A bill that would allow homeowner associations in Virginia to levy fines even if that right is not in their declarations moved closer to becoming law Tuesday after passing through the state Senate by a wide margin, 30 to 9.

A coalition of conservative Republicans and liberal Democrats joined together in opposition to the bill, warning that it would grant unprecedented power to associations.

“If somebody is using their own private property to put up Christmas lights, or to put out a campaign sign — the bottom line is that’s their own private property,” said Sen. J. Chapman Petersen (D-Fairfax) on the floor. “If the HOA does not have the power to fine the owners for the use of their private property, we should not grant them that power.”

He was joined by Sens. R. Creigh Deeds (D-Bath County), Adam P. Ebbin (D-Alexandria), Thomas A. Garrett (R-Louisa), Stephen H. Martin (R-Chesterfield), Stephen D. Newman (R-Lynchburg), William M. Stanley (R-Franklin), Richard H. Stuart (R-Stafford) and Frank D. Wagner (R-Virginia Beach).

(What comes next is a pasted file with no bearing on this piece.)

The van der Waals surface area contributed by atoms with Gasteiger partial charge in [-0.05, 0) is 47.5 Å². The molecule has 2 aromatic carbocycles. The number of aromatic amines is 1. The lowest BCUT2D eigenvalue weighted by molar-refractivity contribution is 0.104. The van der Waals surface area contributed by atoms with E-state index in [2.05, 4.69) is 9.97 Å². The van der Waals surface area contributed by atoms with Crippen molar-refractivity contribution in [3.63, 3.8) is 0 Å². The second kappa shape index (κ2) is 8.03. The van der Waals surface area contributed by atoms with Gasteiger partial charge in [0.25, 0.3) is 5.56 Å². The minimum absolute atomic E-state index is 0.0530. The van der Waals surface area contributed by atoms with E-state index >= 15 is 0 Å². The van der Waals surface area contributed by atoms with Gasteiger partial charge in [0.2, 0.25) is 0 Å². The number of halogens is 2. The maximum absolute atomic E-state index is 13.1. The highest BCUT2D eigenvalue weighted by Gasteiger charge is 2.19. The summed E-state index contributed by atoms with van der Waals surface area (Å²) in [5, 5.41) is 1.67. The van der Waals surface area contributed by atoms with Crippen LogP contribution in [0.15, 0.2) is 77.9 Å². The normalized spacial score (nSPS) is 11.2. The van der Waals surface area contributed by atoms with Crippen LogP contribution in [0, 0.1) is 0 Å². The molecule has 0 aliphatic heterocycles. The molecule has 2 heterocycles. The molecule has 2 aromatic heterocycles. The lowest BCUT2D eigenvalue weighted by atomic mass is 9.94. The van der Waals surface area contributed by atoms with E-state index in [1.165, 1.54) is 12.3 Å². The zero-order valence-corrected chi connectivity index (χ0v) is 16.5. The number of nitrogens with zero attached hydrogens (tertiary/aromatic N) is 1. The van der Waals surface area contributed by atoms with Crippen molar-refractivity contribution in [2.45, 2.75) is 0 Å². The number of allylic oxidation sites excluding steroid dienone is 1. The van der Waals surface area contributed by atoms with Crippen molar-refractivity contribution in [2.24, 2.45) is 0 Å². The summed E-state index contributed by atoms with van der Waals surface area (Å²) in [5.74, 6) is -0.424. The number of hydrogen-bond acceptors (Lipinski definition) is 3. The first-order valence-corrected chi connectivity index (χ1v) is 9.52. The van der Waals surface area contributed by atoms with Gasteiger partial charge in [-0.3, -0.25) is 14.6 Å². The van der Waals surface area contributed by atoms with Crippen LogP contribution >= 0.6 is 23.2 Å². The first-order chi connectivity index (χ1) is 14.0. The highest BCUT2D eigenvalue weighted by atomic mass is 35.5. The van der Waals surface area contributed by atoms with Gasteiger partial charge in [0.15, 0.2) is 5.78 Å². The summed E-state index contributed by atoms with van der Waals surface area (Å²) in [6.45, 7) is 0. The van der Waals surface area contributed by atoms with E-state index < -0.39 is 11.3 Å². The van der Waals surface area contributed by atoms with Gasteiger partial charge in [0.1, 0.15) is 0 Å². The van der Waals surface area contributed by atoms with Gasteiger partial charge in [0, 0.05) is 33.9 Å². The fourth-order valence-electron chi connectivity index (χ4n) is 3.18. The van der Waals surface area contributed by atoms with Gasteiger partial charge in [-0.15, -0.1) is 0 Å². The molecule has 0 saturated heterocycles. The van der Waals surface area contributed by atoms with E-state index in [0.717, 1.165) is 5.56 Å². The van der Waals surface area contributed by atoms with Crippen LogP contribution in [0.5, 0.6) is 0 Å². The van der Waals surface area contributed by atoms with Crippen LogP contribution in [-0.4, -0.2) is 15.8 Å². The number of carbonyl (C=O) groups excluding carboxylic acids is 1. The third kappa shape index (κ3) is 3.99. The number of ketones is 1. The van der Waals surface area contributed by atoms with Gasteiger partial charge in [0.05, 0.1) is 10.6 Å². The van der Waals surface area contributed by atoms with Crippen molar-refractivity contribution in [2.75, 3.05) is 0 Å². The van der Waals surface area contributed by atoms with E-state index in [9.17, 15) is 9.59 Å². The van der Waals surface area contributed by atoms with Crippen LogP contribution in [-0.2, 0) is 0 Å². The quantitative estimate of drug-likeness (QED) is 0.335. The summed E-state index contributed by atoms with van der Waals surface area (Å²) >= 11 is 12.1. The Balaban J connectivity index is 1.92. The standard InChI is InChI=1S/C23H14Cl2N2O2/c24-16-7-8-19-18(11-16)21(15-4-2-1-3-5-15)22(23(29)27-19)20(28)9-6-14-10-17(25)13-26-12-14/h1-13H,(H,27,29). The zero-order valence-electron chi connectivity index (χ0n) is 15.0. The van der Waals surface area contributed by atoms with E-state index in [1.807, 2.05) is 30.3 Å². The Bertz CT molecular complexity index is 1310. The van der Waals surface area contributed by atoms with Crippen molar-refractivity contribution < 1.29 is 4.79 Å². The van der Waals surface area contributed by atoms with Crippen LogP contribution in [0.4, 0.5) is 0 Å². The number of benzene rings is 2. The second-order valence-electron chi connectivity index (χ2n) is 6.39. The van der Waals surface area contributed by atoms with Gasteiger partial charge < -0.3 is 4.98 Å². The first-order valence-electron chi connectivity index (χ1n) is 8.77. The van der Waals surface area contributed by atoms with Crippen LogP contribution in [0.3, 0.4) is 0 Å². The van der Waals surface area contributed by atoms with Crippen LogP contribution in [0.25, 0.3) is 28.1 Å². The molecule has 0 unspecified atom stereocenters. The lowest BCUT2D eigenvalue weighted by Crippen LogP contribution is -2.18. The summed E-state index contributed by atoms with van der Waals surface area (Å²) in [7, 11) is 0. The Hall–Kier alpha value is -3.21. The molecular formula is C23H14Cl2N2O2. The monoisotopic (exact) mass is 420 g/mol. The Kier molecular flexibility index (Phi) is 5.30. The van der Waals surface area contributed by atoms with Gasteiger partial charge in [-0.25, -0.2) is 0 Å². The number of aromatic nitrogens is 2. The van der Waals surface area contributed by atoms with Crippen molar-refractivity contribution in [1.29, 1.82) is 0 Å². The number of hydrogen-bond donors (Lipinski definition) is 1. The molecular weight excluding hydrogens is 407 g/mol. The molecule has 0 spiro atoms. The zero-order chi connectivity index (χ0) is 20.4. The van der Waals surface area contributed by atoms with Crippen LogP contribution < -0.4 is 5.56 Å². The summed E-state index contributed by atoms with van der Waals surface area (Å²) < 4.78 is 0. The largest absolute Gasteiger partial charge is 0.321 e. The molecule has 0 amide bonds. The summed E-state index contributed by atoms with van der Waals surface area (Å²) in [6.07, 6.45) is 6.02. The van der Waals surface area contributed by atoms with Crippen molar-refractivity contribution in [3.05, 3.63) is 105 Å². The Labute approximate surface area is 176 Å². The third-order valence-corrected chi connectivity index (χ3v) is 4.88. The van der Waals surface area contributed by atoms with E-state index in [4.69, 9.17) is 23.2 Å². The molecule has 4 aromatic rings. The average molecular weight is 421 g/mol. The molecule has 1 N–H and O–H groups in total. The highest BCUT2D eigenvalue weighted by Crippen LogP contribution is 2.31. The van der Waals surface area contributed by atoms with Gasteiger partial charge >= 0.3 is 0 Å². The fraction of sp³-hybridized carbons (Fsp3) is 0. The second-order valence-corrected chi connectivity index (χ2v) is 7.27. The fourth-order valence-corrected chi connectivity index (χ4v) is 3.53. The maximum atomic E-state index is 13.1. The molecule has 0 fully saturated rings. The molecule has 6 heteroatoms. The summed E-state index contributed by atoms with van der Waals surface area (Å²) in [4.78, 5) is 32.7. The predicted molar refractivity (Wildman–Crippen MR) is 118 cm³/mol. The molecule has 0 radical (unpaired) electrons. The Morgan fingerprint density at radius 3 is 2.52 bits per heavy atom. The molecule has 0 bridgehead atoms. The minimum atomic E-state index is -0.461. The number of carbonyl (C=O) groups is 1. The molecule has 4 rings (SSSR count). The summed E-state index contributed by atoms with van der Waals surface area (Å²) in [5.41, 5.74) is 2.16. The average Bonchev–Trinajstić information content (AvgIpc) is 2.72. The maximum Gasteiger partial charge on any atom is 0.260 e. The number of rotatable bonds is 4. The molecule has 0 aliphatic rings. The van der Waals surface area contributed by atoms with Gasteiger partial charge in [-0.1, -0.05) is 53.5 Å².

Ebbin had supported the bill in committee but changed his mind after learning that the version before the Senate would allow an association to cut off a homeowner’s utilities if fines go unpaid.

One of his constituents, Maria Farran, won a lawsuit against her homeowners association after being fined over an Obama sign in her yard. She came to the General Assembly last week pleading with lawmakers not to support the bill, HB791.

Sen. Thomas K. Norment Jr. (R-James City), a lawyer who has represented both homeowners and associations, said concerns about the bill were overblown and called it “an appropriate and balanced approach” to ensuring that rules are enforced.

Most newer home associations already have the power to impose fines. But associations formed before the legislature legalized those fees in the mid-1990s do not.

A technical difference between the House and Senate versions means the bill must pass the lower chamber again before heading to the desk of Gov. Terry McAuliffe (D).

Del. Scott A. Surovell (D-Fairfax), who represented Farran in court, said the fight wasn’t over. Forty House members opposed the bill on its first vote, and he’s working to win over more.

“I think it’s going to be an uphill climb, but I’m going to try,” he said.